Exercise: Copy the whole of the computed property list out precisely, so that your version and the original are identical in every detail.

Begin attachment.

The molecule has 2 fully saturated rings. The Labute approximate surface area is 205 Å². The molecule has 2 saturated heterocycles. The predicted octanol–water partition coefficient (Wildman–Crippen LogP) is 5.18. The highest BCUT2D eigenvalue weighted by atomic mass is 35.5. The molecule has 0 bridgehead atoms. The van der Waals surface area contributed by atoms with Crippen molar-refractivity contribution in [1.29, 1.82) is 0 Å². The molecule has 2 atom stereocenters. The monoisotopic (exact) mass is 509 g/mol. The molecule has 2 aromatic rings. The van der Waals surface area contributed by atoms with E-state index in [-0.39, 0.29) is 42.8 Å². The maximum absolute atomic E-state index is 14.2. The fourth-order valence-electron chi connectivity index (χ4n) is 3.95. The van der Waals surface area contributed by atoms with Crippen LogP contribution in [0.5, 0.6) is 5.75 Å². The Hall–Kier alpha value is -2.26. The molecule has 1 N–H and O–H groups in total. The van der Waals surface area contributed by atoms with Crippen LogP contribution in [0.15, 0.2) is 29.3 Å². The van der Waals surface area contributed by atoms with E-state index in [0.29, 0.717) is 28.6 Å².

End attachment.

The molecule has 2 fully saturated rings. The Labute approximate surface area is 205 Å². The molecule has 2 saturated heterocycles. The predicted octanol–water partition coefficient (Wildman–Crippen LogP) is 5.18. The highest BCUT2D eigenvalue weighted by atomic mass is 35.5. The molecule has 0 bridgehead atoms. The van der Waals surface area contributed by atoms with Crippen molar-refractivity contribution in [1.29, 1.82) is 0 Å². The molecule has 2 atom stereocenters. The monoisotopic (exact) mass is 509 g/mol. The molecule has 2 aromatic rings. The van der Waals surface area contributed by atoms with E-state index in [-0.39, 0.29) is 42.8 Å². The maximum absolute atomic E-state index is 14.2. The fourth-order valence-electron chi connectivity index (χ4n) is 3.95. The van der Waals surface area contributed by atoms with Crippen LogP contribution in [0.5, 0.6) is 5.75 Å². The Hall–Kier alpha value is -2.26. The molecule has 1 N–H and O–H groups in total. The van der Waals surface area contributed by atoms with Crippen LogP contribution in [0.15, 0.2) is 29.3 Å². The van der Waals surface area contributed by atoms with E-state index in [0.29, 0.717) is 28.6 Å².